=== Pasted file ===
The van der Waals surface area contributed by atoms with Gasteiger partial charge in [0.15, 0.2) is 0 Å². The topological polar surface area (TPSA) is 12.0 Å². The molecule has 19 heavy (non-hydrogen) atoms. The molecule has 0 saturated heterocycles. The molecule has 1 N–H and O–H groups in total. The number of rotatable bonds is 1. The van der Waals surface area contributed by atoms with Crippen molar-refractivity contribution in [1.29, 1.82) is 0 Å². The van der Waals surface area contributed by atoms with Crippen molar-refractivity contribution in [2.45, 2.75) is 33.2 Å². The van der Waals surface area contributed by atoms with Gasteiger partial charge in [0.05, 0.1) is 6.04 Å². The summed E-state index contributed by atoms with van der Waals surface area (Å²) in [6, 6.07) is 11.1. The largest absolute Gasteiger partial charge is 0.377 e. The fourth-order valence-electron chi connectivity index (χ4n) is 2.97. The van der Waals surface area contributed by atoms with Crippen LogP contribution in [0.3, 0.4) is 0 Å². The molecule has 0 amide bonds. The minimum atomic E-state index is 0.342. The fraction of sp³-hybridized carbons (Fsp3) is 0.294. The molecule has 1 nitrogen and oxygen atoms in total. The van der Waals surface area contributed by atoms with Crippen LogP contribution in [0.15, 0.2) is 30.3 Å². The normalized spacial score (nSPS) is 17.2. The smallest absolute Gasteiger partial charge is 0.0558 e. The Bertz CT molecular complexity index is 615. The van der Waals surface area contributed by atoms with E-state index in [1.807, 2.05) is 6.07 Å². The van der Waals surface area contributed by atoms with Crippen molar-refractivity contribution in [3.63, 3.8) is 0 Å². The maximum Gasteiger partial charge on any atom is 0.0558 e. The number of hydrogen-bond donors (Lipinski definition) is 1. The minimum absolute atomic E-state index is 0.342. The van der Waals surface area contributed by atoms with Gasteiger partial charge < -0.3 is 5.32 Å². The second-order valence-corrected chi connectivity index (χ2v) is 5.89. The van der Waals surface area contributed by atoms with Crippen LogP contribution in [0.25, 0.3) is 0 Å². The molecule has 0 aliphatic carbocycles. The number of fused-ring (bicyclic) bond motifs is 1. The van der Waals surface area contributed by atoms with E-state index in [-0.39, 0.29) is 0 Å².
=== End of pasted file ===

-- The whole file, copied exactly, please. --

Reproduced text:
The van der Waals surface area contributed by atoms with Gasteiger partial charge in [0.15, 0.2) is 0 Å². The topological polar surface area (TPSA) is 12.0 Å². The molecule has 19 heavy (non-hydrogen) atoms. The molecule has 0 saturated heterocycles. The molecule has 1 N–H and O–H groups in total. The number of rotatable bonds is 1. The van der Waals surface area contributed by atoms with Crippen molar-refractivity contribution in [1.29, 1.82) is 0 Å². The van der Waals surface area contributed by atoms with Crippen molar-refractivity contribution in [2.45, 2.75) is 33.2 Å². The van der Waals surface area contributed by atoms with Gasteiger partial charge in [0.05, 0.1) is 6.04 Å². The summed E-state index contributed by atoms with van der Waals surface area (Å²) in [6, 6.07) is 11.1. The largest absolute Gasteiger partial charge is 0.377 e. The fourth-order valence-electron chi connectivity index (χ4n) is 2.97. The van der Waals surface area contributed by atoms with Crippen LogP contribution in [0.3, 0.4) is 0 Å². The molecule has 0 amide bonds. The minimum atomic E-state index is 0.342. The fraction of sp³-hybridized carbons (Fsp3) is 0.294. The molecule has 1 nitrogen and oxygen atoms in total. The van der Waals surface area contributed by atoms with Crippen LogP contribution in [0.15, 0.2) is 30.3 Å². The normalized spacial score (nSPS) is 17.2. The smallest absolute Gasteiger partial charge is 0.0558 e. The Bertz CT molecular complexity index is 615. The van der Waals surface area contributed by atoms with E-state index in [1.807, 2.05) is 6.07 Å². The van der Waals surface area contributed by atoms with Crippen molar-refractivity contribution in [3.63, 3.8) is 0 Å². The maximum Gasteiger partial charge on any atom is 0.0558 e. The number of hydrogen-bond donors (Lipinski definition) is 1. The minimum absolute atomic E-state index is 0.342. The van der Waals surface area contributed by atoms with Gasteiger partial charge < -0.3 is 5.32 Å². The second-order valence-corrected chi connectivity index (χ2v) is 5.89. The van der Waals surface area contributed by atoms with Crippen LogP contribution in [0.25, 0.3) is 0 Å². The molecule has 0 aliphatic carbocycles. The number of fused-ring (bicyclic) bond motifs is 1. The van der Waals surface area contributed by atoms with E-state index in [-0.39, 0.29) is 0 Å².